The three men explained that, when they looked at soil organic matter from around the world, the proportions of nutrients — the ratio of carbon atoms to nitrogen, for instance — are stunningly consistent. The organic matter is microbes. And if you want to build more of it, you have to give the microbes the right ratios of nutrients to build more tiny, cellular bodies.

Instead of trying to identify every soil microbe and understand what it’s doing, they have hit upon a way of treating the whole mess like a super-organism that responds in predictable ways.

The scientist Richard Jefferson, who introduced me to this work, calls it breeding by feeding: We don’t actually know what these microbes are that we’re breeding; we only know that when we set out the right proportions of food, they click into high gear.

All this helps explain why organic farms often capture more carbon. In adding compost to amend the soil, organic farmers are adding the same ratios of nutrients. The organic claim that fertilizing with synthetic nitrogen kills off soil life actually makes sense, Kirkby said; it’s just that the problem has nothing to do with the nitrogen’s artificiality. The trouble is that farmers are applying the nitrogen without the other nutrients necessary to nurture the microbiome.

“As agronomists, we talk about nutrient-use efficiency,” Kirkegaard said. “Now, the best way to have high nutrient-use efficiency is to mine the organic matter, because that comes to you for free. You’re wanting to put on juuuust enough nutrients to feed the crop and not have any left over. And that just means the other crop, under the soil, the microbial crop, misses out. As a result, we’ve lost about half the organic matter in land we’ve been using for agriculture.”

I wanted to get a reality check from another scientist, because this all sounded almost too good to be true. So I got in touch with a true authority in the field, Rattan Lal, president elect of the International Union of Soil Sciences. Lal took a look at look some of the work and pronounced his judgment: “I agree,” he said. “This phenomenon is well understood.” A colleague of Lal’s was teaching students to apply exactly the same ratios of nutrients 50 years ago, he said.

This stopped me. If this is old news, why haven’t we been putting it to work? Why the confusion when no-till fails to capture carbon? Why the mystery surrounding the ability of organic farming to do so?

Sometimes good information simply doesn’t spread everywhere it should go, Lal said, with a note of weariness. This isn’t a exactly breakthrough, he said, but he welcomed the work and said he hoped people would pay attention this time. When he followed up with an email, he wrote: “The theme addressed is very important and it must be brought to the attention of general public and policy makers.”

When I initially spoke with Kirkby, Kirkegaard, and Richardson, they had been forthright in telling me that we’ve known about this golden ratio of nutrients for a long time. They also noted that there were other scientists like Sébastien Fontaine publishing similar papers. In a follow-up email, Richardson wrote, “What we think is new is the direct connection between the soil microbiome and the [soil organic matter], which is mediated by [the ratio of nutrients].  We think that our set of recent papers provides some of the first real evidence that underpins this connection and shows evidence that the dynamics can in fact be changed.”

Jefferson says the Australians are being modest, and conservative with their claims. Connecting the well-known nutrient ratios with the microbiome truly is a breakthrough, he said.

“Now they have a mechanism to explain how this works, which allows you to make predictions, so you can imagine experiments driving this forward. One of the things that’s exciting for me is that this really bridges empiricism and scholarly science nicely. There have been tens of thousands of anecdotes noted about the performance of small scale, traditional agriculture — empirical studies or stories of small farmers who do exciting things in terms of performance and resilience. It has been largely dismissed by the hard-core science community because it has not been scalable and replicable. We can’t take one farmer’s success and move it to the next farmer or the next ecosystem because we have no understanding of how it works — complex systems don’t extrapolate well, they don’t work out of context.”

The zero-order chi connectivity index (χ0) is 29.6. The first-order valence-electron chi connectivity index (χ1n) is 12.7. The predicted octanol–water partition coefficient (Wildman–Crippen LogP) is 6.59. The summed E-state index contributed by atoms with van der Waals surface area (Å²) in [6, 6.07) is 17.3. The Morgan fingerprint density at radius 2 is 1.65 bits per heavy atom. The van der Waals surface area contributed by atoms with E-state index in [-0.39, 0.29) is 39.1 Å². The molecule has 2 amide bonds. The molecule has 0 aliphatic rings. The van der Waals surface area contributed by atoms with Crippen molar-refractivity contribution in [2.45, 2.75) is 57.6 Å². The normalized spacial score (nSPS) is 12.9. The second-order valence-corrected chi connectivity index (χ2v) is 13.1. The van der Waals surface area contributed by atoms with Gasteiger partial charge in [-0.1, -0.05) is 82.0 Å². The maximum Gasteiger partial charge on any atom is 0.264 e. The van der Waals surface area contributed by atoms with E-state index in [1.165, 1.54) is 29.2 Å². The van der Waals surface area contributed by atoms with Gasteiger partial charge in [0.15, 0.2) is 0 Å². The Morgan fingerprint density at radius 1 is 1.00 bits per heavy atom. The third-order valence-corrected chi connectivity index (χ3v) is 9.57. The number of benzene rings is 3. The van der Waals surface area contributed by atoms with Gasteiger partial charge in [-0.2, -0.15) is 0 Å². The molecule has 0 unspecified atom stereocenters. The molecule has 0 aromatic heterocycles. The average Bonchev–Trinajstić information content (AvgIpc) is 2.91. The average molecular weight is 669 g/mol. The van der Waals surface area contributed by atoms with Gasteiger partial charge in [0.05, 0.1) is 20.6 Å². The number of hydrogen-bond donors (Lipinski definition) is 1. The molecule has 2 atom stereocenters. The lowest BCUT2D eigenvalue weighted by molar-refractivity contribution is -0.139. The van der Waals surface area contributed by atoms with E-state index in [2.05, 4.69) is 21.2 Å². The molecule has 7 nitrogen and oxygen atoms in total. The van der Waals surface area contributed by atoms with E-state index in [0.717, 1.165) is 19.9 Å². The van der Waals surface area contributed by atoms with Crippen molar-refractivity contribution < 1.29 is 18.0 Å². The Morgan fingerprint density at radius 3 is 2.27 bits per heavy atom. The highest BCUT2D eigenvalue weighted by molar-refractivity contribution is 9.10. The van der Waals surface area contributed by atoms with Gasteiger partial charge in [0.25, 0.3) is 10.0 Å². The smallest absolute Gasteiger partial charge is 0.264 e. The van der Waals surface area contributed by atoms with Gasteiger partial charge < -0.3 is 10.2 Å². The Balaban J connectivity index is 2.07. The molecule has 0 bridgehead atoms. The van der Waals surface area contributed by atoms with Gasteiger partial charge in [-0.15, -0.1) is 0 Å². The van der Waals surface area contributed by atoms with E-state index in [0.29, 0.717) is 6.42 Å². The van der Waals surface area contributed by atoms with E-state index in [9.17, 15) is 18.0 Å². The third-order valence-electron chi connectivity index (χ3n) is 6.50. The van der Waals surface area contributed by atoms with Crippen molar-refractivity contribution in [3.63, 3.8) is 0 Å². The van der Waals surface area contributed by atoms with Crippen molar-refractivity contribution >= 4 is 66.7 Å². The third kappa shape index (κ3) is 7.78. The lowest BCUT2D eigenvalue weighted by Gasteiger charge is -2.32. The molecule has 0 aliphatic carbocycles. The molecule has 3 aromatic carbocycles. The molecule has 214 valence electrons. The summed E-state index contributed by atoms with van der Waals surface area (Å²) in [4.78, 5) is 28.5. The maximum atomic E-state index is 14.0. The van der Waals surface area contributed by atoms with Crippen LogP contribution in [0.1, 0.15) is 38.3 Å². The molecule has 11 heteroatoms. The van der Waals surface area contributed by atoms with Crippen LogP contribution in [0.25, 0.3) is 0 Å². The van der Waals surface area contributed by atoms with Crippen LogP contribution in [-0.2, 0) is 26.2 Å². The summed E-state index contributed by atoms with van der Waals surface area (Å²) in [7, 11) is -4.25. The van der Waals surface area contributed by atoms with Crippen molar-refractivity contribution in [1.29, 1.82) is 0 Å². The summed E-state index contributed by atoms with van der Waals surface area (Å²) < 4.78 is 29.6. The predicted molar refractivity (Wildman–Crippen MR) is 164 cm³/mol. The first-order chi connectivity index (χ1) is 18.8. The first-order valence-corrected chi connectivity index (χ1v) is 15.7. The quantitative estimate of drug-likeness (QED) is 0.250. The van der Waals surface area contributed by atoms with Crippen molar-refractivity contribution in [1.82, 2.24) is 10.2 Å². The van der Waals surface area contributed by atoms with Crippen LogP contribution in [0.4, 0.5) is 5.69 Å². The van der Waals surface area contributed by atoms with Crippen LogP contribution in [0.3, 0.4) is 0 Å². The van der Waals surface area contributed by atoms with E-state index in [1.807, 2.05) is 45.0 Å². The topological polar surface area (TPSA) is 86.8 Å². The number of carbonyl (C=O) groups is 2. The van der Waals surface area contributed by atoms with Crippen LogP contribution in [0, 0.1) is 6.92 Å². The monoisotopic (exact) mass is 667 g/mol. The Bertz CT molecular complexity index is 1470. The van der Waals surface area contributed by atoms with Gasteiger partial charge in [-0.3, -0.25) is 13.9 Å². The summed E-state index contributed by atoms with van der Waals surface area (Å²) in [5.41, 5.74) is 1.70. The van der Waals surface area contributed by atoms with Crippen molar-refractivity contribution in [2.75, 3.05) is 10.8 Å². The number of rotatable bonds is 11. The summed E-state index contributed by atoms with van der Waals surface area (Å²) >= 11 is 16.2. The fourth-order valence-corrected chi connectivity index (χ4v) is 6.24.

In other words, when we see an organic farmer building up the soil and achieving amazing results, it’s hard to copy it because we don’t know what to imitate. What is it that makes this work? The type of fertilizer? The local microclimate? The prayer the farmer says before breakfast? The work coming out of Australia provides the traction to separate superstition from the stuff that gets results.

Both Lal and the Australian scientists agree that there’s still one more major hurdle, which may have kept this information from spreading: These nutrients cost money. If farmers were paid for locking up carbon, they would gladly buy the fertilizers, Lal said, but right now the reimbursements are far too low. Even at the high point of the carbon markets, when people were paying $30 per ton, it would not be enough to reimburse farmers. “It costs $800 a ton of CO2 to do geological sequestration, you know, pumping carbon underground,” he said. “If farmers could get even a tenth of that, $80 a ton, I know many soil-poor farmers would participate.”

Kirkby thinks that, by tinkering with the soil microbiome, farmers might see enough gains to pay for the extra inputs. There’s already evidence that the soil microbes can help suppress plant disease and improve dirt quality. Extending this concept of growing a healthy system, not just a healthy crop, could yield profits.

“We’re probably not going to increase yields incredibly, but we might be able to improve incrementally,” Kirkby said. “In a sandy soil we might improve water-holding capacity. In a heavy clay soil we might reduce diseases a little bit — added together it might pay for the nutrients at the end of the day.”

One thing is certain: If agriculture were able to switch from an emitter of carbon to an absorber of carbon, the effect would be huge. Plants, those cheap carbon-removal machines that nature has given us, work well. If we can get them to make our dinner while they are also sucking up greenhouse gas, what a coup that would be.

But it would be an even greater coup if we could begin, as these scientists have done, to understand how to manipulate whole ecological systems — rather than just systems that have been simplified and stripped down to easily controllable parts.